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Let $f:[0,1]\to \mathbb{R}$ be Darboux integrable. I ask for a proof of $$\int_0^1f=\lim_{n\to \infty}\frac1n\sum_{i=1}^{n}f\left(\frac in\right)$$ where the integral in the left hand side is the Darboux Integral of $f$. I know how to prove this when the integral is the Riemann Integral or when $f$ is monotone. I also know that the Darboux Integral is equivalent to the Riemann Integral. But can the above be proven directly without going into Riemann Sums?

For completeness here are the definitions: If $\mathcal{P}=\left\{a=x_0<...<x_n=b\right\}$ partitions $[a,b]$ and $f:[a,b]\to \mathbb{R}$ is bounded we define \begin{equation} M_i(f)=\sup_{x\in [x_{{i-1}},x_i]}f(x)\text{ and }m_i(f)=\inf_{x\in [x_{{i-1}},x_i]}f(x)\end{equation} The Darboux sums are: \begin{equation} U_{f,\mathcal{P}}:=\sum\limits_{i=1}^{n}{M_i(f)\left( x_i-x_{i-1} \right)}\text{ and } L_{f,\mathcal{P}}:=\sum\limits_{i=1}^{n}{m_i(f)\left( x_i-x_{i-1} \right)} \end{equation} The Darboux upper and lower integrals are \begin{equation} \overline{\int\limits_a^b}f:=\inf_{\mathcal{P}}U_{f,\mathcal{P}}\text{ and } \underline{\int\limits_{a}^{b}}f:=\sup_{\mathcal{Q}}L_{f,\mathcal{Q}}\end{equation} If the two coincide, $f$ is integrable and their common value is the Darboux integral of $f$.

We also have this criterion:

$f$ is integrable iff $\forall \epsilon>0$ there exists a partition $\mathcal{P}$ of $[a,b]$ such as that $U_{f,\mathcal{P}}-L_{f,\mathcal{P}}<\epsilon$

which can be written equivalently as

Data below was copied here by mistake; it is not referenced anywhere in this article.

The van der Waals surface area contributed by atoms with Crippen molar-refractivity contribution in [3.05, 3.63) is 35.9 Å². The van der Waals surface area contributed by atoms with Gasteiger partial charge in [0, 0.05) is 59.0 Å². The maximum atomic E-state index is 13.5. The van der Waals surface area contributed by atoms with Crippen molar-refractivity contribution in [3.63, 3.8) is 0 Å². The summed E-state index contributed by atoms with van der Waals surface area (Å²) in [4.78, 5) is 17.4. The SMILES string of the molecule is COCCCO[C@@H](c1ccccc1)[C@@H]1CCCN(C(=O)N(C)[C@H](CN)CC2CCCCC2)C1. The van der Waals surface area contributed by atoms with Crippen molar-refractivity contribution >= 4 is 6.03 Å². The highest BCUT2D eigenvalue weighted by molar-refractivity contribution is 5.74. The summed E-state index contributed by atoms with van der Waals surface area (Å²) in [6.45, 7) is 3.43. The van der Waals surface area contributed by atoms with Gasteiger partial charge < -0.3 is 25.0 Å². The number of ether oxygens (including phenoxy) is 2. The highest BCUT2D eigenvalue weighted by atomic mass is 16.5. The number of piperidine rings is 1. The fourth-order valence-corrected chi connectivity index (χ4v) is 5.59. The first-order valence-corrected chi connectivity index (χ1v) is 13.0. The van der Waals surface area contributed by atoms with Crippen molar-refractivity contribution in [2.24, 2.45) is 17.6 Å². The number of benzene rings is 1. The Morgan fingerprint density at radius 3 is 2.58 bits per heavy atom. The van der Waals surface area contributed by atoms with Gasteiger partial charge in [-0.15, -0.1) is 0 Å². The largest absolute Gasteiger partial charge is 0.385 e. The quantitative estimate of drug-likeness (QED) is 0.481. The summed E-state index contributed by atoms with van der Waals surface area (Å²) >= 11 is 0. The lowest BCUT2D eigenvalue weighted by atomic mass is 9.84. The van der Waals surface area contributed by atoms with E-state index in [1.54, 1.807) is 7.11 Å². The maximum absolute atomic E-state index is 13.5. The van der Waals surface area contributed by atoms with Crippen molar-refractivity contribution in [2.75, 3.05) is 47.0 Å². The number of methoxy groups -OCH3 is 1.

$f$ is integrable iff there exists a sequence of partitions $\mathcal{P}_n$ of $[a,b]$ such as that $U_{f,\mathcal{P}_n}-L_{f,\mathcal{P}_n}\to 0$. In that case \begin{equation} \int\limits_{a}^{b}f=\lim_{n\to \infty}U_{f,\mathcal{P}_n}=\lim_{n\to \infty}L_{f,\mathcal{P}_n}\end{equation}

Proof if $f$ is monotone: WLOG $f$ is increasing. Then \begin{equation}\mathcal{P}_n=\left\{ 0=x_0<...<x_i=\frac{i}{n}<...<x_n=1 \right\}\end{equation} partitions $[0,1]$. Obviously, $M_i(f)=f(\frac in)$ and so \begin{equation} \int\limits_{0}^{1}f=\lim_{n\to \infty}U_{f,\mathcal{P}_n}=\lim_{n\to \infty}\sum\limits_{i=1}^{n}{M_i(f)\left( x_i-x_{i-1} \right)}=\lim_{n\to \infty}\sum\limits_{i=1}^{n}{f(\frac in)\left(\frac1n\right)}\end{equation}

I will say it again: I don't want Riemann sums to be used, only upper and lower sums as above.

Thank you in advance.

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What happens if you compare $f(i/n)$ to $M_i(f)$ and $m_i(f)$ for $x_i=i/n$? –  Alex R. Jan 4 '13 at 19:41
    
@Alex I can't believe it's that simple. You have $m_i<f(\frac in)<M_i\implies L_{f,\mathcal{P}_n}<\sum_{i=1}^n\frac1n f(\frac in)<U_{f,\mathcal{P}_n}$ and by letting $n\to \infty$ we have the result. I believe this is correct. Why don't you post it as an answer? –  Nameless Jan 4 '13 at 19:45
    
You are allowed to answer your own questions. You'll learn more than me if you do :). –  Alex R. Jan 4 '13 at 20:04
    
It's not clear that by "letting $n\to\infty$ we have the result." Because the limit as $n\to\infty$ of the left-most side is not $\underline{\int}$, but rather, possibly some value $\leq \underline{\int}$. You need to instead deal with refinements of the sequences $\{0,1/n,2/n,..,1\}$ to get the result –  Thomas Andrews Jan 4 '13 at 20:11
    
But the limit of the left side is not for all partitions, just the partions of this form. If we had all partitions, I'd agree, but we don't. So the squeeze theorem doesn't work. @Nameless –  Thomas Andrews Jan 4 '13 at 20:22
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